Sunday, January 28, 2018

Writers Secrets: Interview with Henrietta Nwagwn Rochford

Photo, archive of the author
I was very honored to be part of the Multicultural Children's Book Day - MCBD 2018 - this year, a bookish event aimed at presenting books with a multicultural topic, while raising awareness about creating more literary events and works that reflect the diversity of our world today.
Clever Carmel, by Henrietta Nwagwn-Rochford, was my choice of book to review on this occasion, featuring the football lover Carmel, with a Nigerian-English background, which finds a creative way to celebrate her double heritage. Curious about her writing process and experiences in multicultural book stories, I asked the author a couple of questions, she was kind enough to answer within a couple of hours.
You can also check the interesting video book presentation here.

How did you start writing?

I started writing a few years after having my first child around 8 years ago. I originally wrote Clever Carmel as a cartoon series based on my oldest daughter as I felt that mixed race/multiracial/biracial children needed more representation, as I could hardly find books that represented my children/family. The more I searched for books for my children I found that the same problem existed in children’s literature, it was very limited.  

How much your personal story inspired you to write Clever Carmel? 

In 2014 when Carmel was coming up to her forth birthday and the World Cup was about to kick off. Me and my husband were discussing who we were supporting for the world cup, I opted for Nigeria as I have always felt a strong connection because my household was very much culturally Nigerian. My husband has always supported England although he has a soft spot for Brazil. The conversation left Carmel slightly torn and she asked, ‘who should I support?’, to which we replied that she should support both and enjoy the benefits of having alliances to both countries.

Why do you think we need more books featuring inter-cultural experiences?

Interracial relationships are growing and in 2014 The independent reported that in England and Wales almost one in ten relationships have people of different ethnicities. There has also been a rise in interracial relationships in the US. As a result, “people across Britain who describe themselves as “mixed”, making mixed race the third-largest and fastest-growing ethnic minority group” (The Telegraph, 2014). With the rise in inter-cultural experiences we need media and literature that reflects this and helps us all learn about other culture. The more we as people understand each other’s culture and experiences the easier it is to break down barriers and have a more harmonious society.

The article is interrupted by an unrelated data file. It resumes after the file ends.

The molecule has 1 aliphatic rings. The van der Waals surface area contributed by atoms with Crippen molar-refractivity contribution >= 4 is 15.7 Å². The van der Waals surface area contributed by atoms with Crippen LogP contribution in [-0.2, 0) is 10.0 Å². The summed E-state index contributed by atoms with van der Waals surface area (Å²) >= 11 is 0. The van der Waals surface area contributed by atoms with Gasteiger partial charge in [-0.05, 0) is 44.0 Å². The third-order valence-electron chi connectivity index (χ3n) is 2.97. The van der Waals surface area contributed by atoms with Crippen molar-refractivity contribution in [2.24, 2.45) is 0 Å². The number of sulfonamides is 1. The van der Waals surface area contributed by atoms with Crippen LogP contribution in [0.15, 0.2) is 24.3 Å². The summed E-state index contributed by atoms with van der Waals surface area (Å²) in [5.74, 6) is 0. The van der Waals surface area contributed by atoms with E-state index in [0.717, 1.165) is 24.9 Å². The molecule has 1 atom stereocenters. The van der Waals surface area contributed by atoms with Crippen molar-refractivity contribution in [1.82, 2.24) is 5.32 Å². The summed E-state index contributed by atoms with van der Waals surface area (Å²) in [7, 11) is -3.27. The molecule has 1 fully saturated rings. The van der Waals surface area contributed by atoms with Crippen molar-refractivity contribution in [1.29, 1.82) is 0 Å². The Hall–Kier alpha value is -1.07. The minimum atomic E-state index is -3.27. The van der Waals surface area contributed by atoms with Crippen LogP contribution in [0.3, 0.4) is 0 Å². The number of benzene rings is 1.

What do you think is needed nowadays when it comes to books approaching diversity - ethnic, religious etc.?

Knowledge is power and with the growth in technology that allows us to travel and settle in multicultural communities it is important we develop an understanding of others as soon as possible. Education, children’s literature and children’s media are probably the best outlets to ensure we have young people that grow up to accept, understand and celebrate all our wonderful differences and similarities. The more books children can access with characters of different backgrounds the better.

What are your favourite authors?

My favourite children’s authors are Ifeoma Onyefulu (for books about Nigeria), Floella Benjamin (Author of ‘My Two Grannies’ and ‘My two grandads my favourite of hers), Trisha Cooke (Author of ‘So Much’) to mention a few. I personally read a lot of different self-help books/motivational books/speakers. However, two of my personal favourite authors are: Chimamanda Ngozi Adichie and Chinua Achebe - they are both so amazing.

What is the best challenge when it comes to writing multi-cultural books?

The best thing about writing multicultural books is being able to use the experiences I have with my children, family and friends to create/inspire stories that can help and teach other children and families.

What is your reading advice for anyone curious to start teaching children and learning more about diversity?

I would advise people to read broadly and introduce children to wide range of topics but start with those topics most relevant to them. If possible, travel as much as possible and learn about all the amazing people and cultures across the world.

What are your writing plans for the next months?

My plan is to continue working on my children’s series which include each of my children, as the main characters and exploring themes and experiences that have arose in our everyday life, which I feel will make excellent stories and enjoyable reading.

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